Photo Gallery: McDonald’s Around the World

Like it or not, you can’t ignore the fact that McDonald’s is one of the largest companies in the entire world, with restaurants stretching into virtually every country. The classic golden arch remains the same no matter where you are — a neon stamp of globalization; it’s proof that an idea, an “American dream,” can spread like wildfire across our globe. But not every McDonald’s is the same.

“If a Mongolian restaurant seems exotic to us in Evanston, Ill.,” said Pico Iyer in his brilliant essay, Why We Travel, “it only follows that a McDonald’s would seem equally exotic in Ulan Bator — or, at least, equally far from everything expected.”

Your reaction to this, to something like finding a McDonald’s were you least expect it, is often used, unfortunately, as a basis to generalize how you experience the world outside your own. Scoff at the idea, and you’re a “traveler”; stand in line for some McNuggets when you could be dining on local cuisine, you’re a “tourist.”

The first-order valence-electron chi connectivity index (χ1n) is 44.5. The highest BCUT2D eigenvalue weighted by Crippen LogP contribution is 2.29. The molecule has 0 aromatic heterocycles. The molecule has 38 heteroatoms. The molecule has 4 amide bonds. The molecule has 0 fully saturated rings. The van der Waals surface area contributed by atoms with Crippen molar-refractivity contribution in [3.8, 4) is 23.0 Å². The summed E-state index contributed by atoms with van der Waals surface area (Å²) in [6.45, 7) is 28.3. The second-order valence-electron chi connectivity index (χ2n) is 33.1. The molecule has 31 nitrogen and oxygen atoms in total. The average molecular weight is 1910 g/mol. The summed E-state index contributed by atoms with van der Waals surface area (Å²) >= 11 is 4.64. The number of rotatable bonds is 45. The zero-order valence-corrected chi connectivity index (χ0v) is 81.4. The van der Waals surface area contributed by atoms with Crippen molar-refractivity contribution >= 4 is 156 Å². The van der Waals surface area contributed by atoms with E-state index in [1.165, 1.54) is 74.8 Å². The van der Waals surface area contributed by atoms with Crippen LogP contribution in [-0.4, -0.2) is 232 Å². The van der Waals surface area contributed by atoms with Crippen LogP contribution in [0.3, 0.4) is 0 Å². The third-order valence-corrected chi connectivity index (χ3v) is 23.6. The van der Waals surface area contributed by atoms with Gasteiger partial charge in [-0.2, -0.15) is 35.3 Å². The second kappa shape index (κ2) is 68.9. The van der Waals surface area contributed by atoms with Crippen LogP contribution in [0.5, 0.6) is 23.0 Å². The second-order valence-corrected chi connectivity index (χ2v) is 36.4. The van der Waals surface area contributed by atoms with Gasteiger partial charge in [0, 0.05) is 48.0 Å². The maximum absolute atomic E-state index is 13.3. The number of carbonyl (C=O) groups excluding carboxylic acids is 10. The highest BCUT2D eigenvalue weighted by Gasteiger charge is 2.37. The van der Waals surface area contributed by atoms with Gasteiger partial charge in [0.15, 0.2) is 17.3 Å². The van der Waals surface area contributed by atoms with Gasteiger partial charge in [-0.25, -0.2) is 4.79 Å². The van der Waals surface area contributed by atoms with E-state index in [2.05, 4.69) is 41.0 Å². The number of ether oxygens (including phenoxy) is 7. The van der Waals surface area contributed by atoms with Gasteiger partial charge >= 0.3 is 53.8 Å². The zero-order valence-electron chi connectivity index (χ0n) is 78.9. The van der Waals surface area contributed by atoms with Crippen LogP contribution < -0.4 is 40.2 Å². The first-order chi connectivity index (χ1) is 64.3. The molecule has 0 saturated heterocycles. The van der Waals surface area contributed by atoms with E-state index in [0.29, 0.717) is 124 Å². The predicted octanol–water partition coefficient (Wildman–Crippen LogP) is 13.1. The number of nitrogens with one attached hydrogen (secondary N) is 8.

“… perhaps the real distinction lies between those who leave their assumptions at home, and those who don’t,” Iyer continues. “Among those who don’t, a tourist is just someone who complains, ‘Nothing here is the way it is at home,’ while a traveler is one who grumbles, ‘Everything here is the same as it is in Cairo — or Cuzco or Kathmandu.’ It’s all very much the same.”

So before you immediately belittle the idea of a McDonald’s in Bombay, stop and take a look. What’s different? How has the local culture left its own one-of-a-kind mark on an American tradition? Leave your assumptions at home, and see each and every spot on the globe unique in its own right, even if there is a McDonald’s on every corner.

P.S. The point of this post was to direct you towards this “McDonald’s Worldwide” photoset on Flickr, which showcases the differences in McDonald’s across the globe. I got carried away there. Oops!